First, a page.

Sunday, January 25, 2015

Mindfulness Monday: Resources

Here we go! It's kind of exciting to be starting a new blogging journey. The thing is, I don't really have a plan. This is going to be blogging by the seat of my pants...blantsing? (You know, blogging and pantsing would equal blantsing.)

I should probably mention that I'm not a mindfulness guru. What I am is a stressed out social worker--mother--writer who has found learning about and practicing mindfulness has seriously helped my emotional equilibrium. Back in May I had one post regarding what mindfulness is and where I was at that moment, so if you're not sure what mindfulness is, I'd suggest going here and reading at least the first part of the post.

Arches National Park taken by me!
It seems to me that people talking about mindfulness practices are everywhere. There were even two articles in the Huffington post over the weekend (How Mindfulness Is Revolutionizing Mental Health Care and What Mindfulness Actually Means, And Why We All Have Time For It) One main reason for that, I believe, is because of the incredible advances they have made in neuroscience in the last ten years. The efficacy of meditation on self-control and emotional well-being has been researched for over the last fifty years. However, it's only in the recent past that well-known universities and researchers have joined in and, with the different methods of imaging the brain and tracking brain-function showing scientific proof of such efficacy, brought meditative practices to the mainstream.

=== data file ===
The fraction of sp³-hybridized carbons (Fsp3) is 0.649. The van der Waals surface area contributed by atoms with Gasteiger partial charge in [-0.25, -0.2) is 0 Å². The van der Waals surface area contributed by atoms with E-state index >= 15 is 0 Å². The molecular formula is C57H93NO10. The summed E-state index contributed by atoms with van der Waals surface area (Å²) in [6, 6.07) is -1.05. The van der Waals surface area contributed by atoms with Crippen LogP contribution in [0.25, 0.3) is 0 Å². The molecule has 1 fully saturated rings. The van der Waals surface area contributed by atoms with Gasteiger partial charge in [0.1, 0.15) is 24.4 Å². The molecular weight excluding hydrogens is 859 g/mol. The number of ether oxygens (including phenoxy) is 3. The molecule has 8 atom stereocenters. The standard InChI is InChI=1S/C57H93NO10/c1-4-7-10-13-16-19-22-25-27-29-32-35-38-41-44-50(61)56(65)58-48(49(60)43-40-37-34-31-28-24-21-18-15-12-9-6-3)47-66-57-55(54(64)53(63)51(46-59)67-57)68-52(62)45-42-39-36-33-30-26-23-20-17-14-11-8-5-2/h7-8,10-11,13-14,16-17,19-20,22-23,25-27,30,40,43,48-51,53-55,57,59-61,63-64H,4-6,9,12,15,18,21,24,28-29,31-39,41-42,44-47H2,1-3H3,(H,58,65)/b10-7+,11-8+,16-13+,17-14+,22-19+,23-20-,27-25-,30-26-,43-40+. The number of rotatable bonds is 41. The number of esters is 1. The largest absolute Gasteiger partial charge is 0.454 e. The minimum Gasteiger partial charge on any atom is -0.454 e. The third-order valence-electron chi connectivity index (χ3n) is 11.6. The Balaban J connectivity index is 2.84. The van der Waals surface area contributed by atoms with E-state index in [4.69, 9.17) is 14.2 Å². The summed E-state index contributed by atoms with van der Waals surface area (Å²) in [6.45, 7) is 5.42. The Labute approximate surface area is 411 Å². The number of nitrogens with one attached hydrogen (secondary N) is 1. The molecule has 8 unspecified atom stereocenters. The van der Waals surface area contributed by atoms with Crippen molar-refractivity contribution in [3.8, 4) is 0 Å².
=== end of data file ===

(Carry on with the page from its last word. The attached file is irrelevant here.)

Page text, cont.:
There are several books that have come recommended to me, either from workshops I've attended or from like-minded friends. I have started most of them, but I've mentioned before how hard it is to find time to read, so I haven't finished any of them! However, part of having the Mindfulness Monday blog posts should encourage me to get more into the books, so I'll share the ones I have with you, in case you might want to check them out.

The Emotional Life of Your Brain by Richard J. Davidson, PhD - This book is more about the neuroscience of emotions and how we can change how we "think, feel, and live." Richard Davidson is a neuroscientist who has studied neuroscience for thirty years and the effects of meditation on the brain since around 1992. I haven't yet read this book (I started it and then returned to work), but it is one I am very interested in.

The Happiness Animal by Will Jelbert - This book doesn't appear to be specifically related to mindfulness, but a friend of mine recommended it, and from what I've seen it has similar thoughts to mindfulness. It also seems similar to Shawn Achor's The Happiness Advantage. I haven't bought the Happiness Advantage, but I have used this video of Shawn Achor's in my Mindfulness Parent Group. It's worth the twelve minutes.